[ Although I introduced the following subject in a post about a year ago, I’d like to present it once more, this time from a somewhat difficult angle, accompanied by recent photos from the New York home water. Thanks, as always, and I hope that you enjoy.]
I’ve met him several times, most recently a year ago, February. On the famed Letort Spring Creek. A whiskery fellow, rheumy-eyed, with broken teeth, experienced on the water. He enjoys casting with a telescoping black steel rod that almost looks illegal raised above the classic limestone pools. There’s no bamboo involved, no fiberglass, no reel. Just a short tapered leader for a line… And make it stout– enough to wield a heavy #4 Ant.
Talk about original… Nocky Hobbs (not his actual name) calls it “the original American Tenkara rod.” Not that he’s averse to fishing with bamboo. He’s lived along the great Letort for 40 years and fished it with the likes of Vincent Marinaro, Charlie Fox and Lefty Kreh. He’s worked the mystic currents with bamboo but gave up the cane when the cost for its repair became prohibitive.
The well-fed and selective browns of the Letort have always been a challenge, but they scuffle regularly with his banged-up pole, its duct tape spread out like tattoos. This angler catches wild browns on a barbless hook then quickly turns them loose.
I remember it well. My second outing with fly rod, Chester2. Nocky held the new bamboo, looked it over, stirred it in the air and said, to my surprise, “I like it.” I was a dabbler in those cress-filled headwaters, but he made me feel at home.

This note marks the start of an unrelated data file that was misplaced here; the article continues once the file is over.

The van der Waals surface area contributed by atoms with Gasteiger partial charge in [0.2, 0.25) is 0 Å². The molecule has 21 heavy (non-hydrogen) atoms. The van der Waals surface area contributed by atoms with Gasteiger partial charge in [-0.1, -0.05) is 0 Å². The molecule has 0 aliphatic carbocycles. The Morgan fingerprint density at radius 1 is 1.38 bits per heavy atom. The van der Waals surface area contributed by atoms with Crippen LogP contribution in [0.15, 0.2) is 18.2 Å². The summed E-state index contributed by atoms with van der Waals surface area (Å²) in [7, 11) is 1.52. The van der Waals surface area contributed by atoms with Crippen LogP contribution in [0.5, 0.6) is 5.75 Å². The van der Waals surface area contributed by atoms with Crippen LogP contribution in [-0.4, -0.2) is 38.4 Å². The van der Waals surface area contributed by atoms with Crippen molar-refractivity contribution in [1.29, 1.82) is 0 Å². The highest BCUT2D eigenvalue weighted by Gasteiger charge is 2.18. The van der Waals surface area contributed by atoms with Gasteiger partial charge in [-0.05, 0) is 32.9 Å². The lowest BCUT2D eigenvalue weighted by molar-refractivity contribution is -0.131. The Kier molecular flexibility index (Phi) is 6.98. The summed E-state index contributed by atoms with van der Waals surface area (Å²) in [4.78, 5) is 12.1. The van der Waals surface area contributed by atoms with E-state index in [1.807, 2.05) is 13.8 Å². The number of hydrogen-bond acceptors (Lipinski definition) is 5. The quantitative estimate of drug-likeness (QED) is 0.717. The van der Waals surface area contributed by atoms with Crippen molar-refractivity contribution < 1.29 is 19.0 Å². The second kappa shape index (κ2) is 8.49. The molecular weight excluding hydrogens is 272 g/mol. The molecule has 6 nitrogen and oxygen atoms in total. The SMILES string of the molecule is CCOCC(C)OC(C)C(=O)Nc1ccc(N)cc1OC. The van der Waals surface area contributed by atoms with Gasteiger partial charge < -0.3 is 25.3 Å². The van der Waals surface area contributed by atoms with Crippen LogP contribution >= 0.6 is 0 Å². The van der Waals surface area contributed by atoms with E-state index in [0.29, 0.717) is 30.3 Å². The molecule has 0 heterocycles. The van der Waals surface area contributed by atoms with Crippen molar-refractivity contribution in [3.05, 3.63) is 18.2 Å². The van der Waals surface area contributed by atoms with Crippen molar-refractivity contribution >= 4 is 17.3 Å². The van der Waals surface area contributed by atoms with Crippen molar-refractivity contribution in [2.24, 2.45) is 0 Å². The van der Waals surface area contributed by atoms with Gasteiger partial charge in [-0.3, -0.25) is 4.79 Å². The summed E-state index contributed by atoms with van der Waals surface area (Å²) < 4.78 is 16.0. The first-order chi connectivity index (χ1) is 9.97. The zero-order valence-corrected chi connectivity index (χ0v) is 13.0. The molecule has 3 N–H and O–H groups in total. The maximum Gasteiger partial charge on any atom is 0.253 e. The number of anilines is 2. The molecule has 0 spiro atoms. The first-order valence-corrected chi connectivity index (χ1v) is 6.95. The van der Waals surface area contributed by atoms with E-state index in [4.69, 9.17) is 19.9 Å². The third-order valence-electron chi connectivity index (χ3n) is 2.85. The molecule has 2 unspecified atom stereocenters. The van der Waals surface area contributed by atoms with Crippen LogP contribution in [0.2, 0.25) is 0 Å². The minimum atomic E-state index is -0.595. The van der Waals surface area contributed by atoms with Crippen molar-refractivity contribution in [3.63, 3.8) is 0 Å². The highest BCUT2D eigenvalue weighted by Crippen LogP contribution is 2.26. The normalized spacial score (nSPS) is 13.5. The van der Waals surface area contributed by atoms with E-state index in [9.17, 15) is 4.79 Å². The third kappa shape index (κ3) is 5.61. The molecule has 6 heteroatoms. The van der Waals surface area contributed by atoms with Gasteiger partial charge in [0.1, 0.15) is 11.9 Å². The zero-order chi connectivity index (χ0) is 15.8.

Letort fishermen generally refrain from wading in the clear flow of the silt-bottomed stream. It’s difficult to cast from the marshy, brush-lined banks, but Nocky finds the stream a little more accessible. The telescoping instrument works wonders there. Originally a 16-footer, the dented veteran is shorter now, but still swings the wet fly where its owner wants it drifted– through the deep rooms curtained with watercress, through aqueous caves inhabited by large reclusive browns.
The Black Ant is a favorite wet fly pattern. It can be effective year around, says Nocky. I accepted one and tied it to my leader, mostly in tribute to Mr. Hobb’s experience. It didn’t work for me that winter day (ants are pretty damned scarce in February, no matter where you fish), so I wasn’t surprised that my first wild brown trout of the season took a different fly– a bead-head Pheasant-tail Nymph.
My best catch of the day? Meeting Nocky Hobbs again. There was more to learn, of course, but talking with him brought the surge of spring, the first birdsong from the banks of the Letort. The chickadee, wren and sparrow sang their witness songs for all.